I’m training at the moment to increase my physical strength, and it has all kinds of benefits in clarity of mind and confidence. Developing your strengths of mind and personality works the same way.

Here’s a three-step process to develop your strengths. (No clever acronym this time.)

  1. Identify a strength that you want to develop. Write down everything that draws you, everything that you enjoy doing. Pick something that will take you where you want to go.
  2. Exercise. Look for ways to start where you are and exercise that strength as best you currently can. Train that strength.
  3. Build up. One of the things that’s amazed me about strength training is how feasible it is to increase your strength many-fold, just by being persistent and building up slowly. Always be challenging yourself to further improvement.

You can become a different person in any one of these three ways – by letting go of the past, allowing your hidden and denied parts to become present, or developing your strengths for a better future.

Which one will you choose first?

Mike Reeves-McMillan writes the personal development blog Living Skillfully: Change Your Life, where he’s running a series on how we avoid change. Last year he created the online course Stop Procrastinating, Start Succeeding.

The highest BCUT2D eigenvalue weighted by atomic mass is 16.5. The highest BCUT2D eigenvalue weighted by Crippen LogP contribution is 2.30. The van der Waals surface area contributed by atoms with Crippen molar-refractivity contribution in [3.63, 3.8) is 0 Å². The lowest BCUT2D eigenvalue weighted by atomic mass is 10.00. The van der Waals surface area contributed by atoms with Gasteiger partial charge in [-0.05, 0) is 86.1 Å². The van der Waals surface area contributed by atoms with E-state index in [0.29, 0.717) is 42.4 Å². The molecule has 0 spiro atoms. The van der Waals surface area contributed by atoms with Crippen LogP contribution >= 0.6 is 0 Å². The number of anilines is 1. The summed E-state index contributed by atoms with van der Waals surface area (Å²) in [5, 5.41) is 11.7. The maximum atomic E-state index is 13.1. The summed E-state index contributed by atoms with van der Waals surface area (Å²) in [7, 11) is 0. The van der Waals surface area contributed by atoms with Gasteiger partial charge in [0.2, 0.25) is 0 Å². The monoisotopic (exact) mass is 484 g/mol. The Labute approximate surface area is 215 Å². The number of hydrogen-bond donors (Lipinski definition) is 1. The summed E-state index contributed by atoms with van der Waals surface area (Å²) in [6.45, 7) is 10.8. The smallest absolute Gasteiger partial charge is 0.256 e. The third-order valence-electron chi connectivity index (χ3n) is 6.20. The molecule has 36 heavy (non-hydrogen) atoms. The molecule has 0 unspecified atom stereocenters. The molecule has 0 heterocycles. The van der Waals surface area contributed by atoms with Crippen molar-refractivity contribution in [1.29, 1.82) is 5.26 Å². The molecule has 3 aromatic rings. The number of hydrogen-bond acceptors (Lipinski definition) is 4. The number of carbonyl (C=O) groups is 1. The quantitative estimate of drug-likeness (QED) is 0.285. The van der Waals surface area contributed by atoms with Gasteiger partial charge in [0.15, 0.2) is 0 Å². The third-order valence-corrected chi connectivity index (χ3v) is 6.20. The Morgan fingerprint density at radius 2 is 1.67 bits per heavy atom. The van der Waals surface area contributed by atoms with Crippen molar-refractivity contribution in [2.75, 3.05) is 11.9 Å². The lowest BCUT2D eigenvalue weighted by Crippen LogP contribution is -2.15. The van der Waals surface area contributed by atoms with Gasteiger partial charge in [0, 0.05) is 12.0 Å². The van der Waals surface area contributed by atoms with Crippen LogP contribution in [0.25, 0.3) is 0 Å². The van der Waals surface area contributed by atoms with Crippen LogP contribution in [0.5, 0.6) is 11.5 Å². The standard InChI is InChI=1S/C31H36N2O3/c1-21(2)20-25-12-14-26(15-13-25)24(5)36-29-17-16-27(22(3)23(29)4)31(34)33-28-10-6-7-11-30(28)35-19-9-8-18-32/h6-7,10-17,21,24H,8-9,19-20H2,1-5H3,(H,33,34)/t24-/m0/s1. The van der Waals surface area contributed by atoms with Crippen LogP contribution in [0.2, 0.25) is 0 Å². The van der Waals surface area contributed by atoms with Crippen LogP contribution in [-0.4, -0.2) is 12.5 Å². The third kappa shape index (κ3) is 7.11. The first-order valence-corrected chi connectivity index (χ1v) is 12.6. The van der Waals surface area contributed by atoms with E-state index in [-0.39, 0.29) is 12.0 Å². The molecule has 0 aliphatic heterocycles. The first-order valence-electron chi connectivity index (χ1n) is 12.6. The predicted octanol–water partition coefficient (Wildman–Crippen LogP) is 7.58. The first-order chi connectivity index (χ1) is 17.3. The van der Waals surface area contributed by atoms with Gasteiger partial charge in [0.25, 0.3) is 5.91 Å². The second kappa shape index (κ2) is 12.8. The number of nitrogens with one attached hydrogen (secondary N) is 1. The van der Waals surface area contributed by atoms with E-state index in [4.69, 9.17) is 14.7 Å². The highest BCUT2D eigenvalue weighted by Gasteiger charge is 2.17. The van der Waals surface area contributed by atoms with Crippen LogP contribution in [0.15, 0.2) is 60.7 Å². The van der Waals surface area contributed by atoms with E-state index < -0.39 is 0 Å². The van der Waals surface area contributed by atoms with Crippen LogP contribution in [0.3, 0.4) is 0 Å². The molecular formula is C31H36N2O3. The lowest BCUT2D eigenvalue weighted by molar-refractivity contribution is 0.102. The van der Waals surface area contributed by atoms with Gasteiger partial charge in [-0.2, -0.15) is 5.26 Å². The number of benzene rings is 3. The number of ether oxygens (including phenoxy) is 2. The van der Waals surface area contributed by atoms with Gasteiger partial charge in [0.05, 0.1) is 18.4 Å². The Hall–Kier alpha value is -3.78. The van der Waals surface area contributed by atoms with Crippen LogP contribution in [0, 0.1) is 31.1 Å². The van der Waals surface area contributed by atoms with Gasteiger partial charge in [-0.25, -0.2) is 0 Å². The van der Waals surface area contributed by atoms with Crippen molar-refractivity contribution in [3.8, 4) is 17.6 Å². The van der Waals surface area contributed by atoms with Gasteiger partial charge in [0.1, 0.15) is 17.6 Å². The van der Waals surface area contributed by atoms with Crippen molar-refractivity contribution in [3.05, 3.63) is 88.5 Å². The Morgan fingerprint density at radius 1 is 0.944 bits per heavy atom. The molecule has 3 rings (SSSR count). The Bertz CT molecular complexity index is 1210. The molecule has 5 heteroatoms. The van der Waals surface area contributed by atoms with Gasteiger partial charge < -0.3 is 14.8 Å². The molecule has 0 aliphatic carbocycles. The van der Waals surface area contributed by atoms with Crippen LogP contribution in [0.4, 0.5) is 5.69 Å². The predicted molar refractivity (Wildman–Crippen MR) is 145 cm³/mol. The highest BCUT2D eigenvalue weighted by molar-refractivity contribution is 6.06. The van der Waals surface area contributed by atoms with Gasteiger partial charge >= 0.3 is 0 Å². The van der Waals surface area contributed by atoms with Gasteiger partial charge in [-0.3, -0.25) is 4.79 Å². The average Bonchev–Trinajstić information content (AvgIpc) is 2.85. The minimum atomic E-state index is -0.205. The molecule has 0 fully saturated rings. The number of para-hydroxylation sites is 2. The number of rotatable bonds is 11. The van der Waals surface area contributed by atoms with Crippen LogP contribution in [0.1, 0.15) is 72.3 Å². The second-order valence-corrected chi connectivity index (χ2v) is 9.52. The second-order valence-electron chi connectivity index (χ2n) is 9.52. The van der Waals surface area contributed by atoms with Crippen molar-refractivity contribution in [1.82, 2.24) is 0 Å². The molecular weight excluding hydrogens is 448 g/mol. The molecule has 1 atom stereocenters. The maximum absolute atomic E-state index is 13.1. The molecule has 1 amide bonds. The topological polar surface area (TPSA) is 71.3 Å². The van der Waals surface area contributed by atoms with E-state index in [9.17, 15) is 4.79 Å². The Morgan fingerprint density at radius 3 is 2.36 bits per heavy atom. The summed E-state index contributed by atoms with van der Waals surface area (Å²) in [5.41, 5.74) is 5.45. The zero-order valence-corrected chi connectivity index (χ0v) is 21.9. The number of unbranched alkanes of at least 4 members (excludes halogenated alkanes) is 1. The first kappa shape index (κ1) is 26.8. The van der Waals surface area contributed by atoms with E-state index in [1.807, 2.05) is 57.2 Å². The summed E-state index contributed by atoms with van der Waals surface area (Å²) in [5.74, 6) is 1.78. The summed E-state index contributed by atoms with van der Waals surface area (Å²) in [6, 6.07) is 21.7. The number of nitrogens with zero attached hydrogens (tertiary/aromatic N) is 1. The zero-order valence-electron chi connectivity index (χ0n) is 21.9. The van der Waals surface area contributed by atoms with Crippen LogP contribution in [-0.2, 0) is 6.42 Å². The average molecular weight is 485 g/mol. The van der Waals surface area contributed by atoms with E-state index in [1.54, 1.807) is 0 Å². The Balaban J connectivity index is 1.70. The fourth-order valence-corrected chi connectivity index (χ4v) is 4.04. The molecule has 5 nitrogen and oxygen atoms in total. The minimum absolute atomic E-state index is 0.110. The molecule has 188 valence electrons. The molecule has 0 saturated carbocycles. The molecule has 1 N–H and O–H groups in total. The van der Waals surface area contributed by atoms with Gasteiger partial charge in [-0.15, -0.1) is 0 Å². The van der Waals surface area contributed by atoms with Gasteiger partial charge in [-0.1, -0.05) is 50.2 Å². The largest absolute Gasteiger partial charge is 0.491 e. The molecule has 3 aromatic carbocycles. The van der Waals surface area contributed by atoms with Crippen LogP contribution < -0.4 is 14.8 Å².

Photo Credit: Ellen Kooi


Erin shows overscheduled, overwhelmed women how to do less so that they can achieve more. Traditional productivity books—written by men—barely touch the tangle of cultural pressures that women feel when facing down a to-do list. How to Get Sh*t Done will teach you how to zero in on the three areas of your life where you want to excel, and then it will show you how to off-load, outsource, or just stop giving a damn about the rest.

1 Response to How to Become a Different Person

  1. sally hawksby says:

    i need help on being a different person in the family and changing my arguments and attitudes and stuff like that